Allo' Expat Uruguay - Connecting Expats in Uruguay
Main Homepage
Allo' Expat Uruguay Logo

Subscribe to Allo' Expat Newsletter
Check our Rates
   Information Center Uruguay
Uruguay General Information
History of Uruguay
Uruguay Culture
Uruguay Cuisine
Uruguay Geography
Uruguay Population
Uruguay Government
Uruguay Economy
Uruguay Communications
Uruguay Transportation
Uruguay Military
Uruguay Transnational Issues
Uruguay Healthcare
Uruguay People, Languages & Religions
Uruguay Expatriates Handbook
Uruguay and Foreign Government
Uruguay General Listings
Uruguay Useful Tips
Uruguay Education & Medical
Uruguay Travel & Tourism Info
Uruguay Lifestyle & Leisure
Uruguay Business Matters
  Sponsored Links

Check our Rates

Government in Uruguay


Uruguay is a representative democratic republic with a presidential system. Uruguay's Constitution of 1967 created a strong presidency, subject to legislative and judicial balance. Many of these provisions were suspended in 1973 but re-established in 1985.

The President, who is both the head of state and the head of government, is elected by popular vote for a five-year term, with the Vice President elected on the same ticket. The President must act together with the Council of Ministers, which comprises cabinet ministers, appointed by the President. 13 ministers head various executive departments. The ministers can be removed by the General Assembly by a majority vote. Executive power is exercised by the President and a cabinet of 13 ministers. The Uruguayan constitution allows citizens to challenge laws approved by Parliament by use of a referendum or to propose changes to the Constitution by the use of a plebiscite.

The legislative power is constituted by the General Assembly (Asamblea General), composed of two chambers. The Chamber of Deputies (Cámara de Diputados) has 99 members, elected for a five-year term by proportional representation with at least two members per department. The Chamber of Senators (Cámara de Senadores) has 31 members; 30 members are elected for a five-year term by proportional representation and the Vice-president who presides over it.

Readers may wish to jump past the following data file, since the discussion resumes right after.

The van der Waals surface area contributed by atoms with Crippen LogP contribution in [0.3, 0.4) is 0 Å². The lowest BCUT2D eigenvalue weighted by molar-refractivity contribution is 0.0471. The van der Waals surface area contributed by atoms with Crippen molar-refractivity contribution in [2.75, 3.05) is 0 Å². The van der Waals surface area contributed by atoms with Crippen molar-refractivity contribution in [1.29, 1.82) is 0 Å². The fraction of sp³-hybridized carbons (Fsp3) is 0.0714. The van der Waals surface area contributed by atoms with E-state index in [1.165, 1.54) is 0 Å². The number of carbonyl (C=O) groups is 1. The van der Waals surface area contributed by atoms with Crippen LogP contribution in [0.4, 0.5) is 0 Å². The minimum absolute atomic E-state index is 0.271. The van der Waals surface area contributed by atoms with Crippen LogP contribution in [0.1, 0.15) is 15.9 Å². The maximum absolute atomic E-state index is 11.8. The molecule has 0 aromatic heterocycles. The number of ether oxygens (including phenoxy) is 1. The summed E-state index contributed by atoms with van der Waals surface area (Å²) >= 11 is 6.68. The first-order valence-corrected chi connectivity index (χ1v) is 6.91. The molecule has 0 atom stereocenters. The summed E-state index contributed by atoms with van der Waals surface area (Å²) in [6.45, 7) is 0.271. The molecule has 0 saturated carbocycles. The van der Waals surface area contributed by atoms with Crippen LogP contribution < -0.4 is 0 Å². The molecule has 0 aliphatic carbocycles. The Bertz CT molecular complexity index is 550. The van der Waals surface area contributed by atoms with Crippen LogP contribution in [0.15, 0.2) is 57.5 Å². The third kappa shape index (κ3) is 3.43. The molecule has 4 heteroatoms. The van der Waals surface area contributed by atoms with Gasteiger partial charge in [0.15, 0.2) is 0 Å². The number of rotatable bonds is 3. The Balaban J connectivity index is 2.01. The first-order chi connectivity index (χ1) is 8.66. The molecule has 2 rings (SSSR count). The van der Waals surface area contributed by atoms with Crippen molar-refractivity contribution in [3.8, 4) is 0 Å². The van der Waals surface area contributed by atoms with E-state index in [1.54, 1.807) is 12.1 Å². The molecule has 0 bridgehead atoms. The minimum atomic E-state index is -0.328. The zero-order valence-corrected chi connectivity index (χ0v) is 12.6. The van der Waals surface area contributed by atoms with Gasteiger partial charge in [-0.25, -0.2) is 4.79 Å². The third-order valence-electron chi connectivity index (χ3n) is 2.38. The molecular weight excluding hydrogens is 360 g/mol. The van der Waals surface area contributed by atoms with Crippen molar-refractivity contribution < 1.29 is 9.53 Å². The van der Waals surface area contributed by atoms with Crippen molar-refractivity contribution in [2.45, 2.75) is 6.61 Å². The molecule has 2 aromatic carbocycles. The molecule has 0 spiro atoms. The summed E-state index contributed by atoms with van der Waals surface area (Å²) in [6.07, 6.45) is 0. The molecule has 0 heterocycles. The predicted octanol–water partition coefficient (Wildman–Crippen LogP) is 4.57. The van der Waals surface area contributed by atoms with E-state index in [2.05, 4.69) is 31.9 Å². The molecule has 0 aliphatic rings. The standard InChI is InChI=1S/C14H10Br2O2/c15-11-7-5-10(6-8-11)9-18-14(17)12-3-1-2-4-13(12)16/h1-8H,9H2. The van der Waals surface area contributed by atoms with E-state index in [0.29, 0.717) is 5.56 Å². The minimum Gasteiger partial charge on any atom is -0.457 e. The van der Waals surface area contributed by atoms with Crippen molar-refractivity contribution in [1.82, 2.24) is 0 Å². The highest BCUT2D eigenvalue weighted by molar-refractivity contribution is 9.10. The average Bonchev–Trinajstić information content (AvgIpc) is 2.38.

The judicial arm is exercised by the Supreme Court, the Bench and judges nationwide. The members of the Supreme Court are elected by the General Assembly; the members of the Bench are selected by the Supreme Court with the consent of the Senate; and the judges are directly assigned by the Supreme Court.

Uruguay is divided into 19 departments whose local administrations replicate the division of the executive and legislative powers. Each department elects its own authorities through a universal suffrage system. The departmental executive authority resides in a superintendent and the legislative authority in a departmental board.


Country name : conventional long form: Oriental Republic of Uruguay

conventional short form: Uruguay

local long form: Republica Oriental del Uruguay

local short form: Uruguay

former: Banda Oriental, Cisplatine Province
Government type : constitutional republic
Capital : name: Montevideo

geographic coordinates: 34 51 S, 56 10 W

time difference: UTC-3 (2 hours ahead of Washington, DC during Standard Time)

daylight saving time: +1hr, begins first Sunday in October; ends second Sunday in March
Administrative divisions : 19 departments (departamentos, singular - departamento); Artigas, Canelones, Cerro Largo, Colonia, Durazno, Flores, Florida, Lavalleja, Maldonado, Montevideo, Paysandu, Rio Negro, Rivera, Rocha, Salto, San Jose, Soriano, Tacuarembo, Treinta y Tres
Independence : 25 August 1825 (from Brazil)
National holiday : Independence Day, 25 August (1825)
Constitution : several previous; latest approved by plebiscite 27 November 1966, effective 15 February 1967; amended several times, last in 2004 (2013)
Legal system : civil law system based on the Spanish civil code
International law organisation participation : accepts compulsory ICJ jurisdiction; accepts ICCt jurisdiction
Suffrage : 18 years of age; universal and compulsory
Executive branch : chief of state: President Jose "Pepe" Mujica Cordano (since 1 March 2010); Vice President Danilo Astori Saragoza (since 1 March 2010); note - the president is both the chief of state and head of government

head of government: President Jose "Pepe" Mujica Cordano (since 1 March 2010); Vice President Danilo Astori Saragoza (since 1 March 2010)

cabinet: Council of Ministers appointed by the president with parliamentary approval

elections: president and vice president elected on the same ticket by popular vote for five-year terms (may not serve consecutive terms); election last held on 29 November 2009 (next to be held in October 2014)